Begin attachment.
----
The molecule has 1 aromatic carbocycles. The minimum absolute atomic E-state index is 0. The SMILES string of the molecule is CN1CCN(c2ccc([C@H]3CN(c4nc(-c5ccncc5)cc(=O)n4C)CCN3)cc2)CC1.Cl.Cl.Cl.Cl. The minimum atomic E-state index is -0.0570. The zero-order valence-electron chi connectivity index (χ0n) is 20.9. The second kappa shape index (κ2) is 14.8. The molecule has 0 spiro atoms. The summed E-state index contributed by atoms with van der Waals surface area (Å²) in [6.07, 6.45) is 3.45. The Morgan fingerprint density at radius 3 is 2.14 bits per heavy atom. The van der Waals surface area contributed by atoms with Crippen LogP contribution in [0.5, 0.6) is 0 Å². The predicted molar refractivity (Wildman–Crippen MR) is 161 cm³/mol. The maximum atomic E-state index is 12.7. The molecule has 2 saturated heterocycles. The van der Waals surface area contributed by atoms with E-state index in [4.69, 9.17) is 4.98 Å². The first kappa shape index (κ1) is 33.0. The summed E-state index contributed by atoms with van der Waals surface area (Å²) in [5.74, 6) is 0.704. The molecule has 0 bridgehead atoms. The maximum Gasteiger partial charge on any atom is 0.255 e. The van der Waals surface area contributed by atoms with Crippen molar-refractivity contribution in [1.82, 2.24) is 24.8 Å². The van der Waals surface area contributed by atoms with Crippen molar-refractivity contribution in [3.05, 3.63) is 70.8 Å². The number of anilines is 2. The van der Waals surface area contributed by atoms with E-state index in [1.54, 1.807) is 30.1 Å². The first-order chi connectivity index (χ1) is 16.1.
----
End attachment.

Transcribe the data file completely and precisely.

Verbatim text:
The molecule has 1 aromatic carbocycles. The minimum absolute atomic E-state index is 0. The SMILES string of the molecule is CN1CCN(c2ccc([C@H]3CN(c4nc(-c5ccncc5)cc(=O)n4C)CCN3)cc2)CC1.Cl.Cl.Cl.Cl. The minimum atomic E-state index is -0.0570. The zero-order valence-electron chi connectivity index (χ0n) is 20.9. The second kappa shape index (κ2) is 14.8. The molecule has 0 spiro atoms. The summed E-state index contributed by atoms with van der Waals surface area (Å²) in [6.07, 6.45) is 3.45. The Morgan fingerprint density at radius 3 is 2.14 bits per heavy atom. The van der Waals surface area contributed by atoms with Crippen LogP contribution in [0.5, 0.6) is 0 Å². The predicted molar refractivity (Wildman–Crippen MR) is 161 cm³/mol. The maximum atomic E-state index is 12.7. The molecule has 2 saturated heterocycles. The van der Waals surface area contributed by atoms with E-state index in [4.69, 9.17) is 4.98 Å². The first kappa shape index (κ1) is 33.0. The summed E-state index contributed by atoms with van der Waals surface area (Å²) in [5.74, 6) is 0.704. The molecule has 0 bridgehead atoms. The maximum Gasteiger partial charge on any atom is 0.255 e. The van der Waals surface area contributed by atoms with Crippen molar-refractivity contribution in [1.82, 2.24) is 24.8 Å². The van der Waals surface area contributed by atoms with Crippen molar-refractivity contribution in [3.05, 3.63) is 70.8 Å². The number of anilines is 2. The van der Waals surface area contributed by atoms with E-state index in [1.54, 1.807) is 30.1 Å². The first-order chi connectivity index (χ1) is 16.1.